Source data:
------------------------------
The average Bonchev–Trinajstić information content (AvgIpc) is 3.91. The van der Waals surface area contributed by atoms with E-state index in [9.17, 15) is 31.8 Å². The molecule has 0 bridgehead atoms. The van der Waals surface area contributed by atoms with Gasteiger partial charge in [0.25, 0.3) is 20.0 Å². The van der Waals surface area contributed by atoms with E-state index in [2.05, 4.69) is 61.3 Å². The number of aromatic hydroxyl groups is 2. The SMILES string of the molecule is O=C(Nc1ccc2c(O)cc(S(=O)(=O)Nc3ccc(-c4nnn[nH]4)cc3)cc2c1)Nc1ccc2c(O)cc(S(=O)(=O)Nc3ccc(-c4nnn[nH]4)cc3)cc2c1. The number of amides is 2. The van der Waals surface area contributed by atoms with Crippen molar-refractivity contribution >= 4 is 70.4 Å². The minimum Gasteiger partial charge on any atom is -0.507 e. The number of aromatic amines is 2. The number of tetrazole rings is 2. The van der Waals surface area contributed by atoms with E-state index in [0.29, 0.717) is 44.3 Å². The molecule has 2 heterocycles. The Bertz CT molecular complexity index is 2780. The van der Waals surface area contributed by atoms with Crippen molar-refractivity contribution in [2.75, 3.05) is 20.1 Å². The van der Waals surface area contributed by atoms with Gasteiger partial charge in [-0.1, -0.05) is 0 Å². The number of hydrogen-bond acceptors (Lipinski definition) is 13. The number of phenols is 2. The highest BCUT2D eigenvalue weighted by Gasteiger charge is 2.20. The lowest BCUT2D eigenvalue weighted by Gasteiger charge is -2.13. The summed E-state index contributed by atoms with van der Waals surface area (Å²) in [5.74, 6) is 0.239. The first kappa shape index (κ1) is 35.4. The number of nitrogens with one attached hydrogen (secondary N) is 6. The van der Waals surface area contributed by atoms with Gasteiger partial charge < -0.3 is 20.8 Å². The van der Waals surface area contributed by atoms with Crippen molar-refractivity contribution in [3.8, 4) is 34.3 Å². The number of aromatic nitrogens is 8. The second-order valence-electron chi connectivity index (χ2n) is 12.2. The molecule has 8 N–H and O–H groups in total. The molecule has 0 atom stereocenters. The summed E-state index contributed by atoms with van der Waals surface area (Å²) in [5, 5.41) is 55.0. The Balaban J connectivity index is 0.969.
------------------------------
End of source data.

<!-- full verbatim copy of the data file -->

The average Bonchev–Trinajstić information content (AvgIpc) is 3.91. The van der Waals surface area contributed by atoms with E-state index in [9.17, 15) is 31.8 Å². The molecule has 0 bridgehead atoms. The van der Waals surface area contributed by atoms with Gasteiger partial charge in [0.25, 0.3) is 20.0 Å². The van der Waals surface area contributed by atoms with E-state index in [2.05, 4.69) is 61.3 Å². The number of aromatic hydroxyl groups is 2. The SMILES string of the molecule is O=C(Nc1ccc2c(O)cc(S(=O)(=O)Nc3ccc(-c4nnn[nH]4)cc3)cc2c1)Nc1ccc2c(O)cc(S(=O)(=O)Nc3ccc(-c4nnn[nH]4)cc3)cc2c1. The number of amides is 2. The van der Waals surface area contributed by atoms with Crippen molar-refractivity contribution >= 4 is 70.4 Å². The minimum Gasteiger partial charge on any atom is -0.507 e. The number of aromatic amines is 2. The number of tetrazole rings is 2. The van der Waals surface area contributed by atoms with E-state index in [0.29, 0.717) is 44.3 Å². The molecule has 2 heterocycles. The Bertz CT molecular complexity index is 2780. The van der Waals surface area contributed by atoms with Crippen molar-refractivity contribution in [2.75, 3.05) is 20.1 Å². The van der Waals surface area contributed by atoms with Gasteiger partial charge in [-0.1, -0.05) is 0 Å². The number of hydrogen-bond acceptors (Lipinski definition) is 13. The number of phenols is 2. The highest BCUT2D eigenvalue weighted by Gasteiger charge is 2.20. The lowest BCUT2D eigenvalue weighted by Gasteiger charge is -2.13. The summed E-state index contributed by atoms with van der Waals surface area (Å²) in [5.74, 6) is 0.239. The first kappa shape index (κ1) is 35.4. The number of nitrogens with one attached hydrogen (secondary N) is 6. The van der Waals surface area contributed by atoms with Gasteiger partial charge < -0.3 is 20.8 Å². The van der Waals surface area contributed by atoms with Crippen molar-refractivity contribution in [3.8, 4) is 34.3 Å². The number of aromatic nitrogens is 8. The second-order valence-electron chi connectivity index (χ2n) is 12.2. The molecule has 8 N–H and O–H groups in total. The molecule has 0 atom stereocenters. The summed E-state index contributed by atoms with van der Waals surface area (Å²) in [5, 5.41) is 55.0. The Balaban J connectivity index is 0.969.